While the effects of diatomaceous earth in controlling internal parasites is inconclusive, you can still offer it to your chickens in their feed. 

 

 

An added benefit is that DE is proven to control insects in livestock feed since it dries the little buggers out, and there are chicken farmers out there who mix DE with their chicken feed, especially if they buy a lot of it and store it. 

 

 

Nothing is worse than feed that’s gotten infested (ask me how I know.)

 

 

There’s no proven formula for mixing DE in their food. One good option is to simply sprinkle a dusting on their dinner and mixing before offering it to your chickens. 

 

 

The advantage to mixing the DE into the feed is the diatomaceous earth will cling to the feed (whether you feed a grain, scraps, corn, etc.) and your chickens are more likely to get it into their system than if you simply sprinkle it on top.

 

 

You can also offer it separately. Remember, also, your chickens will likely sample it as they roll in it, but if you want more control over the amount of diatomaceous earth they consume, mixing it into their feed is a great option.

 

 

If you use my homemade organic chicken feed recipe, another option is to sprinkle it on the fodder. It will stick to the wheat (or barley) sprouts and your chickens can eat it that way. 

 

The effects of diatomaceous earth are still being studied, but with the mounting evidence that it’s effective in controlling mites, lice, and other external bugs, it’s something you should try in your own coop!

 

I’d love to hear from you!

 

Do you think you’ll give diatomaceous earth a shot? Let me know by email or leave a comment below!

 

 

References:

Housing and dustbathing effects on northern fowl mites (Ornithonyssus sylviarum) and chicken body lice (Menacanthus stramineus) on hens.” Department of Entomology, University of California Riverside. PubMed.

 

Effect of diatomaceous earth on parasite load, egg production, and egg quality of free-range organic laying hens.” Avian Research Centre, Faculty of Land and Food Systems, University of British Columbia. PubMed.

 

Ever since we started offering diatomaceous earth to our chickens, they've been so much healthier. Here's what it is and how to use it in the coop!

 

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15 Comments

  1. very good article! I agree with your stance on using DE powder. It won’t hurt and it usually helps. Also, the photos in this post are pretty amazing!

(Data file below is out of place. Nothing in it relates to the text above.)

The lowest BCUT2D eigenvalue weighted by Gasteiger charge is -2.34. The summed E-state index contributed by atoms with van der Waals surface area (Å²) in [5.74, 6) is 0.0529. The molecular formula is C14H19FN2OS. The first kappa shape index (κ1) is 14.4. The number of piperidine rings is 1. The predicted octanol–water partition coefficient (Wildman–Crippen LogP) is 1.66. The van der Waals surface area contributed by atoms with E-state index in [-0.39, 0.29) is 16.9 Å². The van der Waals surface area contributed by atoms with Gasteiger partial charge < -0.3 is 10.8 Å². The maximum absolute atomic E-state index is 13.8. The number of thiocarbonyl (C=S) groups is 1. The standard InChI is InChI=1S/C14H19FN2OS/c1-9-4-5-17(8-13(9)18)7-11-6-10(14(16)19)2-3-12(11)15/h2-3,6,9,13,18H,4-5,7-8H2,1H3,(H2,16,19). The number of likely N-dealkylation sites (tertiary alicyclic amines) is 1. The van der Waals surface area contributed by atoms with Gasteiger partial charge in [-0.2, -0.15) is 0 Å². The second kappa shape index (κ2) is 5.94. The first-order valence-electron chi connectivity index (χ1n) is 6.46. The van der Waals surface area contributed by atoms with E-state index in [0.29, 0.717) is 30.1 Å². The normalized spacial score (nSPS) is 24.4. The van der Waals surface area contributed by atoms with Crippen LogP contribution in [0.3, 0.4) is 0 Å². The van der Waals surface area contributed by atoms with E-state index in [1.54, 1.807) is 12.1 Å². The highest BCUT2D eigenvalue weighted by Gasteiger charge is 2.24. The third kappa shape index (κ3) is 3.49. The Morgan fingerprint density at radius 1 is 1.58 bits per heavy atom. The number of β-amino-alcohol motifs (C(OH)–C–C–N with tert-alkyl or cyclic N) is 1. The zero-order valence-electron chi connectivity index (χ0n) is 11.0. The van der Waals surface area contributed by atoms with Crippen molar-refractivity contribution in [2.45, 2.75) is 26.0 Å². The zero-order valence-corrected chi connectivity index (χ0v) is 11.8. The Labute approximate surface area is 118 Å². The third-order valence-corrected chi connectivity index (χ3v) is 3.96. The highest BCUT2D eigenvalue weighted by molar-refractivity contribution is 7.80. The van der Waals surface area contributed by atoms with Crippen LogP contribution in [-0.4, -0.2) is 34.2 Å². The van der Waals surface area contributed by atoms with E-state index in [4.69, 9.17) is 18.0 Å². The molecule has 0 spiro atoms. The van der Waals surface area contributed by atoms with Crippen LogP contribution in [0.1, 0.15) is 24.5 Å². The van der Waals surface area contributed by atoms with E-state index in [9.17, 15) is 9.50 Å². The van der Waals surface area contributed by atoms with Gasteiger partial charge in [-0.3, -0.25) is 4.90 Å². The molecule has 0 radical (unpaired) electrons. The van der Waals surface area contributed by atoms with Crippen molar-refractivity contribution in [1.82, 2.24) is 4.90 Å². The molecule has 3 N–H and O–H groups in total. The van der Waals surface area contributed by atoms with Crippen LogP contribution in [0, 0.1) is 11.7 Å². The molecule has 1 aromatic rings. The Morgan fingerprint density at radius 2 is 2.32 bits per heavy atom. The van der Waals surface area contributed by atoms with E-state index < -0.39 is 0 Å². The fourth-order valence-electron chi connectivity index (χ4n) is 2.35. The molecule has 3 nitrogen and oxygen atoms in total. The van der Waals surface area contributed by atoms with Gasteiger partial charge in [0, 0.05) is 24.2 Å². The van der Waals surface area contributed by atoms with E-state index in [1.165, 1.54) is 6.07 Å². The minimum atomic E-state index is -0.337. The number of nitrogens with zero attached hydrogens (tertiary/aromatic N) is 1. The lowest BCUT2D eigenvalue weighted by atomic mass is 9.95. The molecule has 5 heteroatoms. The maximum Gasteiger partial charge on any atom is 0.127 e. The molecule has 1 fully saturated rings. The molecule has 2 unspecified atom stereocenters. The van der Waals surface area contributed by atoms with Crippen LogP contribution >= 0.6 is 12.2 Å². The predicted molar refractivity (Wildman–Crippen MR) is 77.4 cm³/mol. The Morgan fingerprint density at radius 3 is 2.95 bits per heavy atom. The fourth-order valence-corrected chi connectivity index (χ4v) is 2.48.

2. We are building our coop this year and getting our chickens next. I just wanted to thank you for all the wonderful information you share. 🙂

  3. I am going out and adding DE to the chickens’ favorite roll spot right now. I feed DE to our Bison/Buffalo all year long. Really gets rid of flies, and I believe gets rid of the worry of internal parasites. The studies may be inconclusive, but I have taken critter shit from our pasture in to have it tested multiple times over multiple years and it always comes back negative. Really don’t know why I hadn’t thought of giving it to the hens, but your story makes perfect sense and am starting today. All I have to do is walk to the feed barn and get a can and they are up and running! Thanks!

    Doc Mitchell

  4. Good morning, how often do you add diatomaceous earth to the ground ? I have a 10 x 20 area.

  5. I have DE for my pets and their flea issues. I will definitely be using it for my chicken farm. I’m glad I found your blog, because now I know how to use it with them. I’m planning on sprinkling the yard with it when I mow to kill off fleas and ticks. I want to keep EVERYONE pest free. Thanks for this!

  6. Thank you for spreading the news about food-grade diatomaceous earth. We use it for dusting our garden to control chewing bugs, our chickens (dusting box) to control mites and pests, around the foundation of the house to control earwigs/roaches/ants from entering the house, dust the bedding of newborn rescue kittens that can not be “flea-treated” with grown-up cat chemicals…..and so on. For those who want to live and grow plants, people, pets and productive farm animals without chemicals, this goes a long way. It is not expensive, not poison, not hard to use.

  7. I’m a bit confused. Right next to your article in my Pinterest feed is an article from The Chicken Chick about the danger of Diatomaceous Earth. She claims the dust gets in both humans and chickens lungs and causes tissue damage and eventual lung failure. And sand is your best bet for dust baths. I’d love to hear if you have reasons to disagree with her take or if maybe this is news to you too? Just want to have healthy chickens! 🙂

    1. Hi Angela, thanks for your message. There’s a lot of information on the internet, and unfortunately, not all chicken bloggers agree on certain topics. In my experience, if diatomaceous earth is used in the coop over a long period, and the chickens are left in the coop to breathe it, then it can cause problems. When we use it to clean out the coop if we’re worried about mites, we send the chickens out for a few hours (although we currently use essential oils to keep mites away instead of DE). Using DE in the open air, especially on a breezy day, shouldn’t cause issues. To help new chicken owners out (and to lower the confusion), I try to cite studies like I did in this article, so readers can know I did my homework, and that my advice comes from research recommendation. There’s a lot of proof that DE works well on external parasites, and when a chicken does come up with mites, we try to use it on breezy days to reduce the chances people or chickens will inhale it. We never apply it IN the coop – we bring the chickens to the yard for application so we can be sure the DE is applied in an open area. As for people inhaling it, if you’re consistently inhaling it, it can certainly cause an issue according to the physicians I consulted, but if you’re just using it for mite control for a brief period, it’s unlikely you’ll have issues. If you want to be super safe, you can wear a surgical mask. I’ve found that it does dry out my skin, so I wash and use moisturizer after. I hope this helps!